Information contained in this publication is intended for informational purposes only and does not constitute legal advice or opinion, nor is it a substitute for the professional judgment of an attorney.
The record number of certain employment-related discrimination claims filed in 2009 indicates the emergence of a trend for which employers should be prepared. The Equal Employment Opportunity Commission's (EEOC) newly-released enforcement and litigation statistics show that 93,277 workplace discrimination charges were filed during fiscal year 2009, the second-highest annual total for the agency. Private sector charges alleging disability, religion and/or national origin discrimination reached record highs, while the most frequent charges filed in 2009 alleged discrimination based on race (36%), retaliation (36%), and discrimination based on sex (30%). This year-end data also indicates that claimants received $376 million in total monetary relief through litigation, administrative enforcement and mediation.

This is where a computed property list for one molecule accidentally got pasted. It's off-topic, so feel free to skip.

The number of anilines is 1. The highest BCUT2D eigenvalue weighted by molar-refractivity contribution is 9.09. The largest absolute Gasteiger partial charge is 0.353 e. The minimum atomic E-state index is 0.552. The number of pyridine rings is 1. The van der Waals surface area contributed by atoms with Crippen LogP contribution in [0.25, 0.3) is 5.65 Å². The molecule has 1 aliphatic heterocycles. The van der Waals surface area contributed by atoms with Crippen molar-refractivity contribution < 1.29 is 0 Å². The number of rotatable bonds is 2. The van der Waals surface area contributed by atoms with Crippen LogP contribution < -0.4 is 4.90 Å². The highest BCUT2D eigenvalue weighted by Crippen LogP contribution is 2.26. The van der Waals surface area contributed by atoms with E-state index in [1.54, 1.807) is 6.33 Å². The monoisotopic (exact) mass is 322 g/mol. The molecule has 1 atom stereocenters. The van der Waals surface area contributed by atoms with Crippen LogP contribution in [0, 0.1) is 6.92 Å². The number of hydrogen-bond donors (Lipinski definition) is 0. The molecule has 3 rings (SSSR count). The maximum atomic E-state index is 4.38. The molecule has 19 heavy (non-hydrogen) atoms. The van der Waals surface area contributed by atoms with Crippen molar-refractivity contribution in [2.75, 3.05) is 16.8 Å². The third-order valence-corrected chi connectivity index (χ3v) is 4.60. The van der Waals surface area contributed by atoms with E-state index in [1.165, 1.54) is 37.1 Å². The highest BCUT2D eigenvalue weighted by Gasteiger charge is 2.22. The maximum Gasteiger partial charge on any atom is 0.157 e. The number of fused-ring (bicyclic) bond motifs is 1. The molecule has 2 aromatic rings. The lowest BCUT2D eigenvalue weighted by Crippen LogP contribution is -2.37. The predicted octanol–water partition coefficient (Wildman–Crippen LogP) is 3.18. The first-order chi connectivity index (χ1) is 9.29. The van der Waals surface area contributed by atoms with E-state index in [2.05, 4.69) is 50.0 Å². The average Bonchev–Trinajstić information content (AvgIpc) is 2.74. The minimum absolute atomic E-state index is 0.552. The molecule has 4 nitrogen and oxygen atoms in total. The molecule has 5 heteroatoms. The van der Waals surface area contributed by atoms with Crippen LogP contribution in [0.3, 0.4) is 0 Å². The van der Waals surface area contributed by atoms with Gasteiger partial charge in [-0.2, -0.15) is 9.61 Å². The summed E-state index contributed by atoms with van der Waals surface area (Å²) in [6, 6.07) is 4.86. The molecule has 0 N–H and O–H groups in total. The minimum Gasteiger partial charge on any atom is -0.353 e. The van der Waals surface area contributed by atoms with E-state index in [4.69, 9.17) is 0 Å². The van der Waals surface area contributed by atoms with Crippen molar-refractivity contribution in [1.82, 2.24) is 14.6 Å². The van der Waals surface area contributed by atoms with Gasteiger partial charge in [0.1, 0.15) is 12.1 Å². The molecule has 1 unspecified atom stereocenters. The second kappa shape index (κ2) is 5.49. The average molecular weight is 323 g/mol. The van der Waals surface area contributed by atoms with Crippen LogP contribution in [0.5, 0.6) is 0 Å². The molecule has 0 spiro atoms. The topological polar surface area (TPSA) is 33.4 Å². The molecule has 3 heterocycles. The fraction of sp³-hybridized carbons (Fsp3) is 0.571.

A number of reasons could account for these "near historic" levels. According to the EEOC, such possible factors include:
- greater accessibility of the EEOC to the public;
- increased diversity and demographic shifts in the labor force;
- employees' greater awareness of their rights under the law; and
- changes to the agency's intake practices that cut down on the steps needed for an individual to file a charge.
Other factors may include the fact that technology and the media have radically blurred the distinction between work-related behavior and social interaction. In addition, the downturn in the economy has introduced into many individuals' lives a level of work-related stress that cannot help but inform workplace dynamics.
Whatever the cause, employers may not be aware that some of their actions could be deemed retaliatory, adding to the number of discrimination charges filed. It would benefit many employers to evaluate their policies and practices, and take proactive measures. For an in-depth analysis of the EEOC data and recommendations on how to avoid becoming part of next year's discrimination charge statistics, continue reading The Big Picture Behind the Numbers - New EEOC Data Continues a Heightened Trend by Kevin P. O'Neill